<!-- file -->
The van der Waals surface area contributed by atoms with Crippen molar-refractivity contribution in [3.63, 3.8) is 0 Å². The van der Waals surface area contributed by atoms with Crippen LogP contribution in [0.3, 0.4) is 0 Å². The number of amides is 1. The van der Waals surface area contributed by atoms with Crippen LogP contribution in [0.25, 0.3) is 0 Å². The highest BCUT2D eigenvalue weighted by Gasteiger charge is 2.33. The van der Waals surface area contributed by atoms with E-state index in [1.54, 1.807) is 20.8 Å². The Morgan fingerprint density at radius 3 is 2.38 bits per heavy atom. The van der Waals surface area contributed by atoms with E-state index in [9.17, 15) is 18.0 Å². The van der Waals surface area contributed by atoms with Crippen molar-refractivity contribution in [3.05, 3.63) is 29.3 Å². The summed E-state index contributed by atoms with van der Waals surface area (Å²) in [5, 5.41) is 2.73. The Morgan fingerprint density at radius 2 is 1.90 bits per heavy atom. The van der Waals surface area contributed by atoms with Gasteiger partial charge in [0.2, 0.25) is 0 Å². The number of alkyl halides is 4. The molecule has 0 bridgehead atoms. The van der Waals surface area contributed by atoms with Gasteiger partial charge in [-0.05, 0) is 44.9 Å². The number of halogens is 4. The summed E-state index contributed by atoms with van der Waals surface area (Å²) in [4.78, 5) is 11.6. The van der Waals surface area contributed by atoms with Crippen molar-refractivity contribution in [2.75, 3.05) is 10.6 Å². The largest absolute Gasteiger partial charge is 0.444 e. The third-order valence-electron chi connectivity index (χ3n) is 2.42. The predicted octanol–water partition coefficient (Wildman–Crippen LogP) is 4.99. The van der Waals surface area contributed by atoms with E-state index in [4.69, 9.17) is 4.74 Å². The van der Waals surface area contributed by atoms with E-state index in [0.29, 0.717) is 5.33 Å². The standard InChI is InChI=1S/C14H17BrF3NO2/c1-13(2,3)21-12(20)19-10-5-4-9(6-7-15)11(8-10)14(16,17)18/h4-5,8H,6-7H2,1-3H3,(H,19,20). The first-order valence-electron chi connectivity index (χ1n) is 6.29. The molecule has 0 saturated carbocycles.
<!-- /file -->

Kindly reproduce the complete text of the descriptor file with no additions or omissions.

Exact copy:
The van der Waals surface area contributed by atoms with Crippen molar-refractivity contribution in [3.63, 3.8) is 0 Å². The van der Waals surface area contributed by atoms with Crippen LogP contribution in [0.3, 0.4) is 0 Å². The number of amides is 1. The van der Waals surface area contributed by atoms with Crippen LogP contribution in [0.25, 0.3) is 0 Å². The highest BCUT2D eigenvalue weighted by Gasteiger charge is 2.33. The van der Waals surface area contributed by atoms with E-state index in [1.54, 1.807) is 20.8 Å². The Morgan fingerprint density at radius 3 is 2.38 bits per heavy atom. The van der Waals surface area contributed by atoms with E-state index in [9.17, 15) is 18.0 Å². The van der Waals surface area contributed by atoms with Crippen molar-refractivity contribution in [3.05, 3.63) is 29.3 Å². The summed E-state index contributed by atoms with van der Waals surface area (Å²) in [5, 5.41) is 2.73. The Morgan fingerprint density at radius 2 is 1.90 bits per heavy atom. The van der Waals surface area contributed by atoms with Gasteiger partial charge in [0.2, 0.25) is 0 Å². The number of alkyl halides is 4. The molecule has 0 bridgehead atoms. The van der Waals surface area contributed by atoms with Gasteiger partial charge in [-0.05, 0) is 44.9 Å². The number of halogens is 4. The summed E-state index contributed by atoms with van der Waals surface area (Å²) in [4.78, 5) is 11.6. The van der Waals surface area contributed by atoms with Crippen molar-refractivity contribution in [2.75, 3.05) is 10.6 Å². The largest absolute Gasteiger partial charge is 0.444 e. The third-order valence-electron chi connectivity index (χ3n) is 2.42. The predicted octanol–water partition coefficient (Wildman–Crippen LogP) is 4.99. The van der Waals surface area contributed by atoms with E-state index in [4.69, 9.17) is 4.74 Å². The van der Waals surface area contributed by atoms with E-state index in [0.29, 0.717) is 5.33 Å². The standard InChI is InChI=1S/C14H17BrF3NO2/c1-13(2,3)21-12(20)19-10-5-4-9(6-7-15)11(8-10)14(16,17)18/h4-5,8H,6-7H2,1-3H3,(H,19,20). The first-order valence-electron chi connectivity index (χ1n) is 6.29. The molecule has 0 saturated carbocycles.